This means large blocks of copy are unwise. Use concise headlines and/or images to seduce the viewer to take more time. No matter how hostile a person is to mass marketing, they will not throw away anything that has a cat on it if they are cat owners! A “foodie” type person will do the same when a message has words or images that appeal to their particular interest.

Tuesday, February 5, 2013

Guest Article: Completing Projects by David Turk Indiana Market & Catering, New York City

How to manage any project to completion

Whether it’s an intimate dinner for six or a gala for thousands, the parties that we cater are each individual projects and need to be treated as such.  At the very least, simple project management tools must be put in place in order for us to be successful in running our respective businesses.

Here are a few simple steps that we use to make sure that we are consistently on track to cause our most important result to occur:  happy customers and their guests!


1) Identify the Outcome
2) Build the Right Team
3) Schedule Everything!
4) Honor your Word
5) Celebrate your Success!
Identify the Outcome
·      What are the specific results you are looking to create? 
         For instance:  to create 1000 hors d’oeuvres, crafted up to a particular minimum standard, by 3 pm on Wednesday afternoon
·      What are the tools that you can put in place in order to know that you are on track (i.e. timelines, pictures)?

Build the Right Team
·      What are the areas of accountability that are needed to fulfill on your specific results?
         For instance:  the kitchen, led by our chef
·      Who are the best people to fulfill on these duties?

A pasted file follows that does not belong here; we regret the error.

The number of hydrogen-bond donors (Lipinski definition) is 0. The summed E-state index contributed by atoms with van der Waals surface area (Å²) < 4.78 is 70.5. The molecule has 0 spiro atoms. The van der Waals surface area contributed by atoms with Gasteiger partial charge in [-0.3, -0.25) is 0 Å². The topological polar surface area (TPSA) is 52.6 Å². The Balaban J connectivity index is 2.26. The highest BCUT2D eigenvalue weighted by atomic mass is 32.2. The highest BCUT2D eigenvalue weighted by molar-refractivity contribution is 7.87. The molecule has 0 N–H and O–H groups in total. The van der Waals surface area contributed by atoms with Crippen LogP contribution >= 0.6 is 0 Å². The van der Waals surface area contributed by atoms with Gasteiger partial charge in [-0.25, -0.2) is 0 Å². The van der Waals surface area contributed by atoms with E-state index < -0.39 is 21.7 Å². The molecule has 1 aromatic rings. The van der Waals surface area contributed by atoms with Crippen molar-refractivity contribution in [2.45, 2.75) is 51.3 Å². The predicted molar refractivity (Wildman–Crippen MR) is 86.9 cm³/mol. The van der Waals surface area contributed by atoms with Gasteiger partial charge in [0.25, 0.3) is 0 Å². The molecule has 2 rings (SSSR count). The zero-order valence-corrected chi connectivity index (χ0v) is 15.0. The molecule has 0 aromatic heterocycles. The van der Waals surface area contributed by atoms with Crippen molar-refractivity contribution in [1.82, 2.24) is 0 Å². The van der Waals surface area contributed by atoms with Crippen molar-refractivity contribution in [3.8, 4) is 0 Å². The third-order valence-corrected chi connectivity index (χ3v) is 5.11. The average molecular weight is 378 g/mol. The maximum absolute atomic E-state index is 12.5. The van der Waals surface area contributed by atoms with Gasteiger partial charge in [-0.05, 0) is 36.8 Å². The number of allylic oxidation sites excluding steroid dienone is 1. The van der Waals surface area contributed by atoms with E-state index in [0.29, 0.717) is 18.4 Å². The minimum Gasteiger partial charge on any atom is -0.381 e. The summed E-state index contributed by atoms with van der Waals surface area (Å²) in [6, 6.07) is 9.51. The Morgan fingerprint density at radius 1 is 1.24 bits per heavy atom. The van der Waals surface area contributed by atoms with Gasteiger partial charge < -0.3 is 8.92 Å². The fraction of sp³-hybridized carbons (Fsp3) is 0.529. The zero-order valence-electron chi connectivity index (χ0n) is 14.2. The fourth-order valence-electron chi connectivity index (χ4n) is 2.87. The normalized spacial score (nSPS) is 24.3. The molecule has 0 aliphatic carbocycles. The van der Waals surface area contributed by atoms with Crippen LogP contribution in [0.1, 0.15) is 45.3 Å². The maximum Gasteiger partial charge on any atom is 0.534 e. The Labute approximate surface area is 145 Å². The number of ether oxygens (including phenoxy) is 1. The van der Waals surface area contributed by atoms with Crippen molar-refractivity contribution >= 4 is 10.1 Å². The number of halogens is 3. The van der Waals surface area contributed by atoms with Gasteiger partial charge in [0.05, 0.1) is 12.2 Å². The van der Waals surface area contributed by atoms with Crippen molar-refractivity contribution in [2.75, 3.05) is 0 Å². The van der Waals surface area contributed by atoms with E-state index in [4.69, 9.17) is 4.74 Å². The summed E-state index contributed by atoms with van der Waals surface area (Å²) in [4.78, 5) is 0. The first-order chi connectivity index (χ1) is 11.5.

The chef will want to determine which teammembers are best suited to the task
·      Identify what’s in it for them
Good feelings, knowing they did the job well
Pizza lunch for the whole kitchen
A small bonus

Schedule Everything!
·      Create a timeline that makes clear what will be done when
·      Schedule the actions necessary to produce those results
·      Build in time to account for the inevitable breakdowns

Honor your Word
·      Do what you say
·      Do it when you say it would be done
·      If you don’t, make that public
·      Deal with the impact of not keeping your word
·      Respond to that impact, if necessary

Celebrate your Success!
·      Make sure everyone knows about the job well done and that the customer is thrilled!

Monday, February 4, 2013

Kitchens Need a Heads-Up and Eyes-Open Management Style

A chef usually works with eyes looking down at what they are doing. It is difficult for a chef who also is a manager to lead and manage a kitchen unless their eyes are up the majority of the time. Things go wrong in a kitchen in a matter of seconds—anything from seasoning to time in the oven to incoming deliveries from vendors. The manager of a kitchen is similar to an umpire at a ballgame.
A successful kitchen manager is never timid. They need to barge right in with their eyes and tastebuds. The manager of the kitchen must praise and critique at the same time. They are the captains of the company’s image and need to use discipline correctly to maintain the quality of the food. Management needs to walk around all areas of the kitchen, cooler, and loading area regularly to get close to the action.
A kitchen leader’s back must never face the same direction for any length of time. They are like a football coach on the sidelines who keeps moving as the ball goes up and down the field.